The amount of small dust particles in Chiang Mai province has risen sharply after the 51-day ban on outdoor fires ended last Friday.
The ban had been imposed between March 1 and April 20 as a measure to fight air pollution.
As of press time on Sunday, the sacred Doi Suthep Mountain was almost invisible to the naked eye. Satellite images have revealed that the number of hotspots, which are widely blamed for increasing the amount of dangerous dust particles, have jumped during the past two days
Health experts have said the amount of PM2.5 particles, for example, have already far exceeded the level that could be harmful to health.
People are advised to avoid outdoor activities. If they need to go out, they should wear a mask as a precaution. The N95 standard is required to filter PM2.5 particulates.Photo: The Nation/Asia News Network
Assoc Professor Sate Sampattagul, who heads the Chiang Mai University’s Climate Change Data Centre, said on Sunday that locals had largely complied with the ban this y ear.
“So after the ban is lifted, there are a large amount of weeds to burn down. Locals want to act fast or else the rain might arrive first,” he said.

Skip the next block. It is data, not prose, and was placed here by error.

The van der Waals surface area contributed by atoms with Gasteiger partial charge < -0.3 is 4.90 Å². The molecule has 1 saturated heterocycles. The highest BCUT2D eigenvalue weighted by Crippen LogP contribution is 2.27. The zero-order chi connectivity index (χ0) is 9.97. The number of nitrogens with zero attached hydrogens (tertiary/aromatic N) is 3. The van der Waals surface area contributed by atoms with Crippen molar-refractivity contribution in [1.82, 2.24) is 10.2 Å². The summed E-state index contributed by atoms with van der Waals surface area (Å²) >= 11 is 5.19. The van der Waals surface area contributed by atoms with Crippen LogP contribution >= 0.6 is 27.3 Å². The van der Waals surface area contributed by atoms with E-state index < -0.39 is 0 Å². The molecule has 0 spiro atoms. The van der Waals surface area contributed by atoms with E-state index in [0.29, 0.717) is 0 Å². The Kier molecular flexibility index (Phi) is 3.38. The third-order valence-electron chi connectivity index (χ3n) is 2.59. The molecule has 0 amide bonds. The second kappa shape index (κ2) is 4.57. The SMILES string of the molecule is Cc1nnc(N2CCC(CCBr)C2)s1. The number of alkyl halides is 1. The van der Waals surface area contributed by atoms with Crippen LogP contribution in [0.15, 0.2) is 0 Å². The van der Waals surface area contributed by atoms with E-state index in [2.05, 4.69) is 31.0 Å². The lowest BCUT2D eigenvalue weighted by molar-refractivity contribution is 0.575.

He said after the ban ended, the amount of small dust particles soared significantly.
In Chiang Mai’s Chom Thong district, the amount of the dangerous PM2.5 reached 316 microgram per cubic metre of air, while the amount of PM10 rose to 332 microgram per cubic metre of air.
“This is beyond safe limits,” Sate added.
According to the World Health Organisation, the amount of PM2.5 should not go beyond 25 μg/m3 for a 24-hour mean, while Thailand’s standards double that to 50 μg/m3. And PM 10, should not exceed 50 μg/m3 for a 24-hour mean.
Sate continued to hope that the smog problem will ease after the temperature begins to rise.
“The situation will improve as season changes,” he predicted.